Positive poll

Photo: iStock Photo | Rafal Zdeb

A public opinion poll conducted by the Solid Waste Authority of Central Ohio (SWACO), Columbus, Ohio, and the Columbus office of EMC Research shows the majority of Ohio’s Franklin County residents recycle because it’s the right thing to do and is good for the environment. The survey also reveals that limitations on what is accepted for recycling and access to recycling containers presented barriers to recycling for some residents. Visit www.swaco.org/333/public-opinion-poll to view the poll’s results.

Flint fit

Photo: Philippe Rohdewald

Artist Mel Chin launched a fashion project called Flint Fit after learning about all the water bottles being generated in Flint, Michigan, following the city’s water quality crisis. Flint Fit is being featured as part of Chin’s “All Over the Place” exhibit at the Queens Museum’s Watershed Gallery in New York through Aug. 12, 2018.

Flint’s lead-contaminated water has residents relying on bottled water for cooking, washing and drinking. (Michigan Gov. Rick Snyder announced April 6, 2018, that the state would stop providing free bottled water to the city of Flint.)

At Chin’s instigation, more than 90,000 used water bottles were collected by the people of Flint over a six-week period. Once sorted, the bottles were sent to Unifi Inc., a textile manufacturer in Greensboro, North Carolina, where they were cleaned, shredded and recycled into Repreve performance fiber. The fiber was then sent to Mount Vernon Mills and Texollini, where it was woven and knit into fabric.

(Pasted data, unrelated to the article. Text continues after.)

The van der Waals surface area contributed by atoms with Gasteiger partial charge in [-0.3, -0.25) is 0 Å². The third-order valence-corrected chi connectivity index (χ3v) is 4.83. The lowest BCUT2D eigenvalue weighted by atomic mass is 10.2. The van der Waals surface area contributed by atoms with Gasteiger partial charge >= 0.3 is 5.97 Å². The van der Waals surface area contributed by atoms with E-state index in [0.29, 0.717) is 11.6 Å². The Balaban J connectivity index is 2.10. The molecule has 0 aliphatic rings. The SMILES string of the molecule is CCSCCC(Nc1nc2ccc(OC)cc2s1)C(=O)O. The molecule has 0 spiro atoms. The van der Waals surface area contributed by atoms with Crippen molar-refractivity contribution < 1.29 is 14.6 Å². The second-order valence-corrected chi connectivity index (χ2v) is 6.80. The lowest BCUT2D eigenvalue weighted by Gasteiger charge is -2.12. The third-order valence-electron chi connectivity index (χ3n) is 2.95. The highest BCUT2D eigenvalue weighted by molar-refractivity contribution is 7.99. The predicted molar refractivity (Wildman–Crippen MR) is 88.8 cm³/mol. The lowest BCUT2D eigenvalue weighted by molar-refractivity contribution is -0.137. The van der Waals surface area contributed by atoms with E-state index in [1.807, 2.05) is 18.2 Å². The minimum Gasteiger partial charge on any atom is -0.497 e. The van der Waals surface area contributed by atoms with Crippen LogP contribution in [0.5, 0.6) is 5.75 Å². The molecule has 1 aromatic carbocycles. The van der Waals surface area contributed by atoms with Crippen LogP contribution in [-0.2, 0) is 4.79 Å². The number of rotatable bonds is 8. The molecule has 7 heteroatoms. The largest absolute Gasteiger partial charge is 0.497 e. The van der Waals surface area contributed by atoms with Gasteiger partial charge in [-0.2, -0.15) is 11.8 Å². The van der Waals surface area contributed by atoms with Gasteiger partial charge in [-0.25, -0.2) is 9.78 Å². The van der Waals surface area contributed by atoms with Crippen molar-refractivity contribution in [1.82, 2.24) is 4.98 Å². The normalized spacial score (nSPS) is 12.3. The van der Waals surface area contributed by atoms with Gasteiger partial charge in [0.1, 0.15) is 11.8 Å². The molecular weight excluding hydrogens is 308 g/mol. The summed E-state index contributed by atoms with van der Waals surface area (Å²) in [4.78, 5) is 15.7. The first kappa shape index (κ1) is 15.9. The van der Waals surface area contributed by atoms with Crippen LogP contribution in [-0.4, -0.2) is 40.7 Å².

Using this fabric, New York fashion designer and Michigan native Tracy Reese designed a capsule collection for Flint Fit. Reese’s designs were brought to life by at-risk women in the commercial sewing program at St. Luke N.E.W. Life Center in Flint, who sewed the recycled fabric into rainwear and swim garments for Chin’s exhibition.

Recycling retailers

Collected materials will be converted by TerraCycle and its customers into park benches, picnic tables and playground materials.

Subaru makes cars and also is making a difference. Cherry Hill, New Jersey-based Subaru of America Inc. and its philanthropic platform, Subaru Loves the Earth, have announced a new partnership with TerraCycle, Trenton, New Jersey, designed to help divert hard-to-recycle materials from landfills and incinerators. The effort is an attempt to encourage people to think of recycling in new ways.

Beginning in April 2018, participating Subaru retailers received TerraCycle Zero Waste boxes, designed to encourage “customers, employees and community partners to recycle waste streams that are commonly thought of as hard-to-recycle, including snack wrappers/bags, disposable cups and lids and coffee and tea capsules.”

Do you have a unique recycling-focused story that you would like to share? Please send a press release to Megan Workman at mworkman@gie.net.